50 jobs that no longer exist
As technology advances and processes become automated, naturally, some people that once held jobs that were considered essential may find themselves out of work. In the next decade in the United States, employment is expected to increase by 11.5 million, but it is also projected that manufacturing and federal government jobs will decline.
By 2030, about 800 million jobs could disappear due to automation, and in the United States alone, 39 million to 73 million jobs could become automated. However, the outlook isn't all bad—a McKinsey Global Institute study reports that just 5% of current jobs will be completely eliminated in the future if today's automation technology is adopted while most other jobs will only incorporate some aspects of automation.
Jobs have popped up and waned throughout the course of human history, and oftentimes, it has been for the better. After all, people no longer have to risk contracting diseases thanks to the invention of toilets, and medical research has advanced to the point where humans no longer have to guess a person's character traits based on the shape of their head.
Stacker has compiled a list of 50 jobs that are no longer hiring, and while some evoke nostalgia for the days before extensive technological advancements, others might suggest that mankind is better off today.
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In the mid-1800s when medical professionals believed that bloodletting could cure an illness or disease, leech collectors were responsible for retrieving the blood-sucking insects from their natural habitat for doctors to use. People with this job would use the legs of animals, or even their own legs, to attract leeches from rivers and creeks. Eventually, medical research advanced, and this profession became obsolete.
Long before the age of digital printing, linotype operators were responsible for arranging the hot-metal type on presses to publish printed newspapers. In the 1960s, faster phototypesetting, which required less-skilled workers, rapidly rendered linotype obsolete. Nowadays, the decline of print means all typesetting jobs are moving toward extinction.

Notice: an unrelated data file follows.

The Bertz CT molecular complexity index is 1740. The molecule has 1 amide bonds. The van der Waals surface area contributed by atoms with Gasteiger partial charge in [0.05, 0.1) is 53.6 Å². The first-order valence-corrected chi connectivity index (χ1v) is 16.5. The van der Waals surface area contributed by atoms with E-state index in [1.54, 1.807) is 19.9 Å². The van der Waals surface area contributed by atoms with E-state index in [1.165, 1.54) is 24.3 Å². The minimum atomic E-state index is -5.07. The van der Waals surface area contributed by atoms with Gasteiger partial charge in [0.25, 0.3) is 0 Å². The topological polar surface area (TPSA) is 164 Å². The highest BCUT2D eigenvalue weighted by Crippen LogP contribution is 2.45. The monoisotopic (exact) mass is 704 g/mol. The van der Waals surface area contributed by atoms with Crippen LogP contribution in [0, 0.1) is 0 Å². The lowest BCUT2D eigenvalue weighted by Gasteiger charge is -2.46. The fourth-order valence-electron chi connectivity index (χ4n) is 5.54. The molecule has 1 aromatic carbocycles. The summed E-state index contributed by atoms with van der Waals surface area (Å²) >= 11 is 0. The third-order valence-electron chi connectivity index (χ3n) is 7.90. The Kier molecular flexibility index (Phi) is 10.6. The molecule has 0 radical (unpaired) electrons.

Before there was the alarm clock, there was a human alarm clock. People would hire “knocker uppers” to tap on the glass of their window with a long pole or shoot peas at the glass to wake them up. The job eventually fell to the wayside when the mechanical alarm clock was invented in 1847.
In medieval England, the town crier would inform the townspeople of the latest news, proclamations, and other information, as most people were illiterate and were not able to read the news. After the town crier would read his message, he would post a notice on the door of a local inn—which is why some newspapers are referred to today as “The Post.”
Scissors grinders would sharpen scissors, knives, or other tools using an abrasive wheel, and would often go door to door performing the service. The practice became obsolete by the 1970s because most people found it easier and cheaper to buy new tools instead of sharpening their old ones. Today, some people refer to cicadas as scissors grinders because of the similar sound they produce.
In the 1930s, the government was concerned about the sharp rise in the deer population and hired professional deer cullers to hunt the deer and slow their spread. Government-funded culling went to the wayside in the 1970s with the rise of commercial hunting.
When reliable refrigeration and freezing didn't yet exist, ice cutters were tasked with cutting up the ice on frozen lakes. To do this, they would score the ice and then use a horse-powered device to cut the ice block free. However, this was a dangerous job—not only did it come with biting weather that cultivated frostbite, ice cutters and their horses also faced the danger of falling into the bone-chilling waters. Thankfully, mechanical refrigeration came about in the 1930s and this job became obsolete.
The practice of employing people to taste the food for a member of a royal family or an important figure to ensure that the food wasn't poisoned dates back to ancient Egypt and ancient Rome. Several chemicals can be used to poison people, but only cyanide can kill a person within minutes. Other poisons take time to show effects, and most royals weren't keen on waiting days to eat a meal just to see if the food taster would end up ill.
As modern medical science grew into a true profession in the 18th century, so too did demand for corpses. Medical students and practicing anatomists needed bodies to dissect to learn the inner workings of the human body. Resurrectionists were all too happy to oblige, digging up freshly buried bodies and delivering them, for a fee of course, to medical colleges and doctor's offices.
Cigarette or cigar girls worked at bars and clubs beginning in the 1920s. They would usually sport a pillbox hat and a tray around their neck with a selection of cigarettes for patrons to purchase. The cigarette girl became a popular cultural icon, and by the 1950s, cigarette girls could also be found at sporting events. However, as Americans' attitudes toward smoking changed, she became a thing of the past.